This is part 2 of a short series on developing service applications in SharePoint 2010:
- Part 1: Getting Started with SAF + Starter Solution (with Logging / Configuration / Service Locator)
- Part 2 (This Post): Custom Service Application – Logical Components
- Part 3: Custom Service Application – Base Solution
- Part 4: Custom Service Application – Full Infrastructure (with Admin UI and PowerShell)
- Part 5 (Final): Custom Service Application – Integrating features and capabilities into your service application (sample MailChimp integration)
The following diagram highlights the logical components that make up a typical SharePoint service application.
DTaylor has already posted a nice generic description of the major components in his post: SharePoint Service Application Framework Object Model.
I have added a few new components to my diagram above that might be of interest to you as well, if you’re building a service application. These are:
- SPJobDefinition(s): Job definitions can appropriately be managed as part of either a service application or a service application proxy. These custom job definitions usually inherit from the SPFirstAvailableServiceJobDefinition abstract class. This abstract class allows developers to rely on the SAF framework to have the job run on the first available SPServer where an SPServiceInstance is provisioned. I personally prefer to manage jobs as part of the custom SPServiceApplication object, but there are some situations where having jobs run on the SPServiceApplicationProxy may make sense.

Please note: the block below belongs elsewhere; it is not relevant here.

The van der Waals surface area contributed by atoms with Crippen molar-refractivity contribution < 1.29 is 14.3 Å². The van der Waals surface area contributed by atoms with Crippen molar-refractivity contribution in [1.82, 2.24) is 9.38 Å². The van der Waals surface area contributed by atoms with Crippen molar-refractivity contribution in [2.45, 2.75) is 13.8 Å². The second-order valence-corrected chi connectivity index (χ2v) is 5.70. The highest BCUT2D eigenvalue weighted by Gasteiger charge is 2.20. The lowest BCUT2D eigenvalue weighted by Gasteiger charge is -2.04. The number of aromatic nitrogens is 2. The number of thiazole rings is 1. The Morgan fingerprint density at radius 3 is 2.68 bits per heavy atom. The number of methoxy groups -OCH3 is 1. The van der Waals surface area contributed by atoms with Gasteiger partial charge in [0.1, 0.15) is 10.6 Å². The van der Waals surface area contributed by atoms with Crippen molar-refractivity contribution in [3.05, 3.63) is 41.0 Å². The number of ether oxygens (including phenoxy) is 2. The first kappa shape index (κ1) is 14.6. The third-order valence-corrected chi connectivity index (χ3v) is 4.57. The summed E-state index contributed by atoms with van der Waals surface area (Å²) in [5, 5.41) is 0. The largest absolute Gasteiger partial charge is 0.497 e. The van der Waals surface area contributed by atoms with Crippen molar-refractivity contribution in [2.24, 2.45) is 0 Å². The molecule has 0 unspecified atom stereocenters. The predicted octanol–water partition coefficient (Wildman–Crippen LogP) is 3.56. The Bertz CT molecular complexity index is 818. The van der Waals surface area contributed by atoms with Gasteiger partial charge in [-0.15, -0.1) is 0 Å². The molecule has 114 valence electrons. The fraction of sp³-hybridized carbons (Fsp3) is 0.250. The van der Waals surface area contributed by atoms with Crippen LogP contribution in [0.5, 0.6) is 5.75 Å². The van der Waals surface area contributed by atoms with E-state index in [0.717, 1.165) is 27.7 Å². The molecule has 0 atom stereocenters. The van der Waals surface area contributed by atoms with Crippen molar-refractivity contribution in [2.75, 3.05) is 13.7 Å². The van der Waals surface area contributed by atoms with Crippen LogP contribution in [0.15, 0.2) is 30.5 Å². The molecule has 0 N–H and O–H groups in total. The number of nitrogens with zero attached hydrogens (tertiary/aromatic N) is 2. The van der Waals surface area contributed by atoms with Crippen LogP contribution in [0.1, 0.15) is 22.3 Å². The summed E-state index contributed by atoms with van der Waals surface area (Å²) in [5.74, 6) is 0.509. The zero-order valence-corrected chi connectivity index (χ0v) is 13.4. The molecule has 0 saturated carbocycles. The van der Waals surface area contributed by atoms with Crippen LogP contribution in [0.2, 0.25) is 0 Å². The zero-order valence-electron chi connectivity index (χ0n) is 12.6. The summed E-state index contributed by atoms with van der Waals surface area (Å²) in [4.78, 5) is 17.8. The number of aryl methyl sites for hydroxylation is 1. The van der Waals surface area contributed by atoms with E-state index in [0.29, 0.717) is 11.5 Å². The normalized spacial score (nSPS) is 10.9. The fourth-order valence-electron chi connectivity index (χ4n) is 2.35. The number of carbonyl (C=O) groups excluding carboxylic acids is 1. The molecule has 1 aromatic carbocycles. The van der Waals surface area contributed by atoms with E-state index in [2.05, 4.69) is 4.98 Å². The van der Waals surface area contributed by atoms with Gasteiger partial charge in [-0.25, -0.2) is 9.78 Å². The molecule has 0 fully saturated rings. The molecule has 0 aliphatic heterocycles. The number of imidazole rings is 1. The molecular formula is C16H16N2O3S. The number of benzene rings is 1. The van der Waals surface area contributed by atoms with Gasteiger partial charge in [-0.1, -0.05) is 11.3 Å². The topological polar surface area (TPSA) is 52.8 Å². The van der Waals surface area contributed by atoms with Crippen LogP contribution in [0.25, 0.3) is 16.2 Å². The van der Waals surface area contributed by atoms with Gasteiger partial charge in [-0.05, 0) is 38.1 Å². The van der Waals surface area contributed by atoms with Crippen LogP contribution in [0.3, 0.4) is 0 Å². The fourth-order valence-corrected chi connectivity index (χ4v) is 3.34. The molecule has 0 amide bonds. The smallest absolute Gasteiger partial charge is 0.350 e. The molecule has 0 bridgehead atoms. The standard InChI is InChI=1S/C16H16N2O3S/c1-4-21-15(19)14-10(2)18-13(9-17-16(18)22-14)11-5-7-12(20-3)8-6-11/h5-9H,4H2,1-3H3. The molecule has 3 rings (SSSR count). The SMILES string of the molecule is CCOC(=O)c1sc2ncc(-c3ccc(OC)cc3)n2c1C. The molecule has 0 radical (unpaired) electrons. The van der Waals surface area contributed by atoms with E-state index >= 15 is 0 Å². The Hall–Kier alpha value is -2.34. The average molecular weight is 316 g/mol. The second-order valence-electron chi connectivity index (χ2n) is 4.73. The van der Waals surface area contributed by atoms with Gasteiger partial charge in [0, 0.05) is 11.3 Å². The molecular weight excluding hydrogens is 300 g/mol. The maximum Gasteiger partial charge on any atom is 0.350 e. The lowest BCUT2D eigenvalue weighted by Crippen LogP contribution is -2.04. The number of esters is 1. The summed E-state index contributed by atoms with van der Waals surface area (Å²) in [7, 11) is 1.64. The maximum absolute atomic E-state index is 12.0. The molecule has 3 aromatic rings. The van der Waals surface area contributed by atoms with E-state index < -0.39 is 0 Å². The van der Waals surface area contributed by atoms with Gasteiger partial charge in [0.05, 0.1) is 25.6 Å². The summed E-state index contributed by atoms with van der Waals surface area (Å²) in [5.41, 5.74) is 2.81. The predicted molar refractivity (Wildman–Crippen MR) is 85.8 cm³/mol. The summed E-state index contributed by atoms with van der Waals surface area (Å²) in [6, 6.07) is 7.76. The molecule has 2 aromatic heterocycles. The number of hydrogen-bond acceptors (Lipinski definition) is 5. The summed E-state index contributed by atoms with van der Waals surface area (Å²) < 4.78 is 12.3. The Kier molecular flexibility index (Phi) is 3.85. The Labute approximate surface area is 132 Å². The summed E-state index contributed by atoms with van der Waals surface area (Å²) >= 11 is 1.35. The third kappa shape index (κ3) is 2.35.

- SPDatabase(s): Service applications often have data stored in their own databases. Service applications can connect to multiple databases. SharePoint even provides the infrastructure necessary to work with mirrorred/failover SQL server databases. These databases don’t have to be limited to SQL server databases, but the APIs make it easier to work with SQL server of course.
- SPServiceLoadBalancer: The service application proxy typically leverages a built-in SharePoint service load-balancer to determine which service instance to connect to and consume over a WCF channel. This makes working with services easy and provides a built-in mechanism for scaling your service application right inside SharePoint.
- Custom Service Client API: I typically create a C# and even a RESTful client API that can be leverage by SharePoint UI components and jQuery to work with the service application proxy to consume the service application wcf endpoints hosted on one or more app servers.
- Other Components: A service application can manage any number of components, and these components don’t need to be SharePoint artifacts. A service application could just as well have sub-components to 3rd party systems. You can get pretty creative with how you structure your service applications. The user profile service application gets creative and adds windows services to the mix for example.
I re-created the diagram above with some custom components that I’ll build out in my next post to show how the service application is put together. Here’s the teaser.
We’ll create the service application code in the next post.